Ritual transmission is supposed to have gone from the Zhihua temple to Qujiaying; or rather, from the many temples of Beijing and Tianjin to the many villages on the plain south. But the Zhihua temple tradition has only been maintained since the 1990s through the initiative of Lin Zhongshu in sending a group of teenage boys from Qujiaying to the temple to learn from the elderly former monks.
And actually this kind of thing was also common before 1949—villagers might spend extended periods based in Beijing or Tianjin temples, performing ritual business with the monks among the folk; later they would return home, now able to use this experience in their own village association. Locally, Buddhist monks like Haibo and Daoist priests like Yang Yuanheng also taught many associations.
And just as Qujiaying needs to be seen in the context of ritual associations throughout the plain, the musicological furore surrounding the instrumental music of the Zhihua temple should be expanded to the ritual practice of its monks—which in turn should be considered within the changing social context of Beijing and Tianjin before 1949 (and indeed since). I outlined the highly complex scene of a variety of ritual service providers in Appendix 1 of my In Search of the folk Daoists of north China.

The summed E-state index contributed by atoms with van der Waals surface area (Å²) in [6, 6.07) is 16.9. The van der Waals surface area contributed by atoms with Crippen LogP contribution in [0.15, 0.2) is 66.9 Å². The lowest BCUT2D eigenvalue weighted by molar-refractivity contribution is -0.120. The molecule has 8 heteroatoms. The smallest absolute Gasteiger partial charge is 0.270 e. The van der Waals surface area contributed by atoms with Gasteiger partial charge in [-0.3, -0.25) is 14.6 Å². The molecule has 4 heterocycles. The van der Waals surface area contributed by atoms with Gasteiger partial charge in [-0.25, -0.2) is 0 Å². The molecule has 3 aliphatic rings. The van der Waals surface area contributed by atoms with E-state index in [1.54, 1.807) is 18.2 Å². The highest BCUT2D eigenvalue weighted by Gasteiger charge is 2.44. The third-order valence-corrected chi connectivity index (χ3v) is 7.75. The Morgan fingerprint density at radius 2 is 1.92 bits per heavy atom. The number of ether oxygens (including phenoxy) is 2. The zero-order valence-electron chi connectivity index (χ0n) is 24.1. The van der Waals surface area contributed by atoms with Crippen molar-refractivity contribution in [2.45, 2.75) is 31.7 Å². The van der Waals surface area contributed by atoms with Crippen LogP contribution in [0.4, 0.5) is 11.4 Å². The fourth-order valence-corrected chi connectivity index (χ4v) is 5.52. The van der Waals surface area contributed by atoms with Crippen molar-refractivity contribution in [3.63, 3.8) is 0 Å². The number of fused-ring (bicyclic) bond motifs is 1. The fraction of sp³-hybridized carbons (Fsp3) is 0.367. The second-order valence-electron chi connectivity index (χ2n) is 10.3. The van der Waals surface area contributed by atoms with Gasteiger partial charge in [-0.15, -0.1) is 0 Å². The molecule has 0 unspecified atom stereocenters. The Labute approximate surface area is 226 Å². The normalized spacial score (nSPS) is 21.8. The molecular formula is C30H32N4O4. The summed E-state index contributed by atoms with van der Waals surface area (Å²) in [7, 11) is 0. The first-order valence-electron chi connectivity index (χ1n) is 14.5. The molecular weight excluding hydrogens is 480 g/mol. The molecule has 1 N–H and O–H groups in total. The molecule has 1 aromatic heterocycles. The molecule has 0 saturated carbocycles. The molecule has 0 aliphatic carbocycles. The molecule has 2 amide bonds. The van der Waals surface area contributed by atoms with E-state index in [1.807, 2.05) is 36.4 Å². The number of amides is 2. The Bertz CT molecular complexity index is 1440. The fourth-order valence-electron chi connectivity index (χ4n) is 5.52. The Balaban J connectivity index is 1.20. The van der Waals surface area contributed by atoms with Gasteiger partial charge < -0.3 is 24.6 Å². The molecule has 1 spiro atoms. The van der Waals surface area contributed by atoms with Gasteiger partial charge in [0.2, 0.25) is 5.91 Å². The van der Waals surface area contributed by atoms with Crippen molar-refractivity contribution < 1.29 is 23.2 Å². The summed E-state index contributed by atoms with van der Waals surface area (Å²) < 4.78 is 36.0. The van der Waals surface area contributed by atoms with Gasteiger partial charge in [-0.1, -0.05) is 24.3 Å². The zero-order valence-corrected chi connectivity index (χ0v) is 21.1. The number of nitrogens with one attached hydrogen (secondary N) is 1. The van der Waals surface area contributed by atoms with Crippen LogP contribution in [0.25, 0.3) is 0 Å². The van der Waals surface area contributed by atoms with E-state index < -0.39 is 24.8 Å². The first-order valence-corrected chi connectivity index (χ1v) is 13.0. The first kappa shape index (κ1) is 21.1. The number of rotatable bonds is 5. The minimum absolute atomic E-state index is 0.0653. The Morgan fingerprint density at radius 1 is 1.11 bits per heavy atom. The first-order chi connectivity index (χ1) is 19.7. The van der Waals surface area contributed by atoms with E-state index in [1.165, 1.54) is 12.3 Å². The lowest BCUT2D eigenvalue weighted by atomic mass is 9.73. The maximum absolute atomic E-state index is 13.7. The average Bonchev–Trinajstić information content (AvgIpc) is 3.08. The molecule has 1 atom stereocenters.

One Beijing researcher who does this well is Ju Xi 鞠熙. Along with brilliant Daoist scholars Vincent Goossaert and Tao Jin 陶金, we are all inspired in part by the detailed recollections of former Beijing ritual specialist Chang Renchun 常人春, such as
- Hongbai xishi: jiujing hunsang lisu 红白喜事——旧京婚丧礼俗 [Weddings and funerals: wedding and funeral customs of old Beijing] (Beijing: Yanshan chubanshe, 1993).
- Jinshi mingren da chubin 今世名人大出殡 [Grand funerals of famous people in modern times] (Beijing: Yanshan chubanshe, 1997).